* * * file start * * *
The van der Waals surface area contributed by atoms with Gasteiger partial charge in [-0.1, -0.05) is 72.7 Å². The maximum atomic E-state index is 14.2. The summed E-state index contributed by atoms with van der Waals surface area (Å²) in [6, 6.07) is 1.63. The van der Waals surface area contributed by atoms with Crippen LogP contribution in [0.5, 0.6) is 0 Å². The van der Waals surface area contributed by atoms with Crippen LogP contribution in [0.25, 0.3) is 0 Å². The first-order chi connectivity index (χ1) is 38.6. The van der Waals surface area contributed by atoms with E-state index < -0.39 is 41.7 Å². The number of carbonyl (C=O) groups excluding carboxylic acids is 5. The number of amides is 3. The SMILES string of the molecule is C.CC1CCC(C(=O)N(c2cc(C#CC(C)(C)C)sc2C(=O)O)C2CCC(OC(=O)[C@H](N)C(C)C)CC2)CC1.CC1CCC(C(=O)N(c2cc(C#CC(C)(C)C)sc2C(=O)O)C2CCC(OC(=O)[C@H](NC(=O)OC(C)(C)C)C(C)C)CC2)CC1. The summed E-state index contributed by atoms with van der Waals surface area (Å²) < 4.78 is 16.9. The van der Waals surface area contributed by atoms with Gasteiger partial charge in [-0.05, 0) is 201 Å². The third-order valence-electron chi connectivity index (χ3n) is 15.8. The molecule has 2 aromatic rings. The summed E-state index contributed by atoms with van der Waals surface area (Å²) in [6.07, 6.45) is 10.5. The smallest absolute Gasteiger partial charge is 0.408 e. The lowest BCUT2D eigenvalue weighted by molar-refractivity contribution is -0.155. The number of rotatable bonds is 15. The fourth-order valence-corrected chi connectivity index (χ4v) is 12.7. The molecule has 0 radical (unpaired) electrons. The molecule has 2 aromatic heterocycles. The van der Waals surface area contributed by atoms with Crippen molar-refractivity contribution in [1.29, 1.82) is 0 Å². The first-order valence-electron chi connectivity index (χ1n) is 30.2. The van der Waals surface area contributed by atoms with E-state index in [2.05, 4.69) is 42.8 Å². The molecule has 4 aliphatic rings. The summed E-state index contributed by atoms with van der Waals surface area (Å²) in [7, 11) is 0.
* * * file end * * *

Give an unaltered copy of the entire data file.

The van der Waals surface area contributed by atoms with Gasteiger partial charge in [-0.1, -0.05) is 72.7 Å². The maximum atomic E-state index is 14.2. The summed E-state index contributed by atoms with van der Waals surface area (Å²) in [6, 6.07) is 1.63. The van der Waals surface area contributed by atoms with Crippen LogP contribution in [0.5, 0.6) is 0 Å². The van der Waals surface area contributed by atoms with Crippen LogP contribution in [0.25, 0.3) is 0 Å². The first-order chi connectivity index (χ1) is 38.6. The van der Waals surface area contributed by atoms with E-state index < -0.39 is 41.7 Å². The number of carbonyl (C=O) groups excluding carboxylic acids is 5. The number of amides is 3. The SMILES string of the molecule is C.CC1CCC(C(=O)N(c2cc(C#CC(C)(C)C)sc2C(=O)O)C2CCC(OC(=O)[C@H](N)C(C)C)CC2)CC1.CC1CCC(C(=O)N(c2cc(C#CC(C)(C)C)sc2C(=O)O)C2CCC(OC(=O)[C@H](NC(=O)OC(C)(C)C)C(C)C)CC2)CC1. The summed E-state index contributed by atoms with van der Waals surface area (Å²) < 4.78 is 16.9. The van der Waals surface area contributed by atoms with Gasteiger partial charge in [-0.05, 0) is 201 Å². The third-order valence-electron chi connectivity index (χ3n) is 15.8. The molecule has 2 aromatic rings. The summed E-state index contributed by atoms with van der Waals surface area (Å²) in [6.07, 6.45) is 10.5. The smallest absolute Gasteiger partial charge is 0.408 e. The lowest BCUT2D eigenvalue weighted by molar-refractivity contribution is -0.155. The number of rotatable bonds is 15. The fourth-order valence-corrected chi connectivity index (χ4v) is 12.7. The molecule has 0 radical (unpaired) electrons. The molecule has 2 aromatic heterocycles. The van der Waals surface area contributed by atoms with Crippen molar-refractivity contribution in [1.29, 1.82) is 0 Å². The first-order valence-electron chi connectivity index (χ1n) is 30.2. The van der Waals surface area contributed by atoms with E-state index in [2.05, 4.69) is 42.8 Å². The molecule has 4 aliphatic rings. The summed E-state index contributed by atoms with van der Waals surface area (Å²) in [7, 11) is 0.